Stack Overflow is a community of 4.7 million programmers, just like you, helping each other.

Join them; it only takes a minute:

Sign up
Join the Stack Overflow community to:
  1. Ask programming questions
  2. Answer and help your peers
  3. Get recognized for your expertise

Im trying to understand the various definitions, other students do not quite agree with me.

My definitions, please correct them if wrong:

Base class is the top most class in the hierarchy.

Super and Ancestor class, any class higher up in the hierarchy (including the base class)

Parent class, the next class up in the hierarchy.

share|improve this question
I'm not completely sure about your super definition. I'd consider Super and Parent the same thing. – Heisenbug Jun 12 '12 at 8:56
up vote 5 down vote accepted

Yes. Parent Classes are the direct superclasses (up to one level in the hierarchy) of your class. Depending on your programming language, a class can have multiple parents.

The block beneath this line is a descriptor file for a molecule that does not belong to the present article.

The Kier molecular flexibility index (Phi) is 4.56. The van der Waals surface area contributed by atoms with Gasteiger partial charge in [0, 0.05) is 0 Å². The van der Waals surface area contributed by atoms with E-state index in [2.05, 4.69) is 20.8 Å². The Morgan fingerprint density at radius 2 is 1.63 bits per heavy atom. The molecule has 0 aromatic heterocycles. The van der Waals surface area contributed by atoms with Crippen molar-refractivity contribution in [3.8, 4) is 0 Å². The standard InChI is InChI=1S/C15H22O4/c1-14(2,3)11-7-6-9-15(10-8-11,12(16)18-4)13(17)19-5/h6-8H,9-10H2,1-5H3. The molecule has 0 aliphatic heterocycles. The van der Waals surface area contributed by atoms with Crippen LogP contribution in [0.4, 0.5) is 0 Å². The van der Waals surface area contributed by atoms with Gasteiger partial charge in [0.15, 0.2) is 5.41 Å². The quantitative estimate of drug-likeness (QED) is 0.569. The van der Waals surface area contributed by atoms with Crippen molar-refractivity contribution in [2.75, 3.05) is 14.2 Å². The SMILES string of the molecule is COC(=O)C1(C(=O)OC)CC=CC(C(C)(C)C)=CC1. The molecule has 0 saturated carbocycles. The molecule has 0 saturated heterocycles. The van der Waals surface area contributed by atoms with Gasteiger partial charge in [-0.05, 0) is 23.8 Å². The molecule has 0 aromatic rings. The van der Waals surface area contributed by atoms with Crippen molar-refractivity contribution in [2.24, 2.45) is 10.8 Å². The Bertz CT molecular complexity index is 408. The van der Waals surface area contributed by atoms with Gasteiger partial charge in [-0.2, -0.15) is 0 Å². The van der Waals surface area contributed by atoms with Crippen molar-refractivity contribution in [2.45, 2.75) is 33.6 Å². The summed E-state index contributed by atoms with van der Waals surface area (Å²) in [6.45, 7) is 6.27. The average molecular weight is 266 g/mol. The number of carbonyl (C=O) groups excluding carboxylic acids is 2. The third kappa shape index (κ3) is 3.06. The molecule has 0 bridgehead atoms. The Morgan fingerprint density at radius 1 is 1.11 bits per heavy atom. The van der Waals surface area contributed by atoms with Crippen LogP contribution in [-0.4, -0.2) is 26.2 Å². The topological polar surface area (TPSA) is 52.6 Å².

While an ancestor class, is any superclass of your class (a parent class, a parent of a parent class and so on).

share|improve this answer
[1 NSButton -> 2 NSControl -> 3 NSView -> 4 NSResponder -> 5 NSObject] 1 is the child of 2, 2 is the parent of 1, 2 3 4 5 are the ancestors of 1, 3 4 5 are NOT the parents of 1. What would the base class(es) be? – Pétur Jun 12 '12 at 9:06
The Base class in this case is 5. 5 Does not extend other classes. – user278064 Jun 12 '12 at 9:13
Thank you. I was skeptical about my own class's definition that ancestors do not include the parent class, but only parents of the parent class. – Joshua Lamusga Oct 4 '15 at 20:18

According to the wikipedia definition a base class is any class from which another class inherits one or more properties or methods. If you accept this definition, it means that super, ancestor, parent and base class are all synonymous with each other in terms of describing the relationship of a class with a particular sub-class.

share|improve this answer

Your Answer


By posting your answer, you agree to the privacy policy and terms of service.

Not the answer you're looking for? Browse other questions tagged or ask your own question.